4-Hydroxy tamoxifen is particularly useful for preventing breast cancer in pre-menopausal women. In this population, an anti-estrogen must compete with high amounts of circulating estrogen to occupy estrogen receptors. Because 4-hydroxy tamoxifen has 100 fold more affinity for estrogen receptors than tamoxifen, it is better able to compete for the receptors at low doses. The ability to use a low dose holds particular importance in a prophylactic context, where a patient's exposure to the drug is long-term and side effects are less tolerable.
Pursuant to the present invention, 4-hydroxy tamoxifen may be administered in any dosage form and via any system that delivers the active compound to breast and/or tumor estrogen receptors in vivo. Preferably, the 4-hydroxy tamoxifen is delivered by “percutaneous administration,” a phrase that denotes any mode of delivering a drug from the surface of a patient's skin, through the stratum corneum, epidermis, and dermis layers, and into the microcirculation. This is typically accomplished by diffusion down a concentration gradient. The diffusion may occur via intracellular penetration (through the cells), intercellular penetration (between the cells), transappendageal penetration (through the hair follicles, sweat, and sebaceous glands), or any combination of these.
Percutaneous administration of 4-hydroxy tamoxifen offers several advantages. First, it avoids the hepatic metabolism that occurs subsequent to oral administration (Mauvais-Jarvis et al., 1986). Second, percutaneous administration significantly reduces systemic drug exposure, and the attendant risks from non-specifically activating estrogen receptors throughout the body; this, because topical 4-hydroxy tamoxifen is absorbed primarily into local tissues. In particular, when 4-hydroxy tamoxifen is percutaneously applied to breasts, high concentrations accumulate in the breast tissue, presumably due to many estrogen receptors therein, without creating a high plasma concentration (Mauvais-Jarvis et al., supra). Pursuant to the present invention, therefore, 4-hydroxy tamoxifen may be applied to any skin surface, but preferably to one or both breasts.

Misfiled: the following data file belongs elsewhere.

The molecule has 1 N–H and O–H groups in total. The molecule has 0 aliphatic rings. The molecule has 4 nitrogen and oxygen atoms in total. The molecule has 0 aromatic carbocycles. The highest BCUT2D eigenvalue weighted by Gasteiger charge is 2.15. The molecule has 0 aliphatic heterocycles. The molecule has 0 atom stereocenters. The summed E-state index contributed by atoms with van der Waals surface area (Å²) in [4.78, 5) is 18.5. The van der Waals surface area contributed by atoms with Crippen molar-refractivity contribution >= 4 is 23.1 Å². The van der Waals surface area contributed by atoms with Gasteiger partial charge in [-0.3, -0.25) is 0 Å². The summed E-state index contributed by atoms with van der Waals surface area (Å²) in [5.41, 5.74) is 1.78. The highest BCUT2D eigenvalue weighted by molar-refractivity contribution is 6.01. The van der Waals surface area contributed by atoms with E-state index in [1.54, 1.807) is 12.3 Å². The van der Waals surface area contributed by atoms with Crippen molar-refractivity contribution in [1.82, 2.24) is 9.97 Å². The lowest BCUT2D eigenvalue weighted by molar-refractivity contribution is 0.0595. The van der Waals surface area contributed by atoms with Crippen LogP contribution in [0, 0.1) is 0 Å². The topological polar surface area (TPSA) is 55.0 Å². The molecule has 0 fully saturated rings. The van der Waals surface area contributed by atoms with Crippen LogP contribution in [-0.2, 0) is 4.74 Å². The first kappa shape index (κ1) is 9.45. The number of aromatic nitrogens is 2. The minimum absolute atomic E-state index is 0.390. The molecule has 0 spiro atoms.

Although the invention is not constrained to any particular theory, clinically significant side effects of anti-estrogen agents occur when the agents displace estradiol in non-target tissues. Because 4-hydroxy tamoxifen and estradiol have similar binding affinities for estrogen receptors, a competition between them for receptor binding would be approximately equal when the concentration of each compound approximates that of the other. If the 4-hydroxy tamoxifen concentration exceeds the estradiol concentration, the former will be bound preferentially to the estrogen receptors, and vice versa.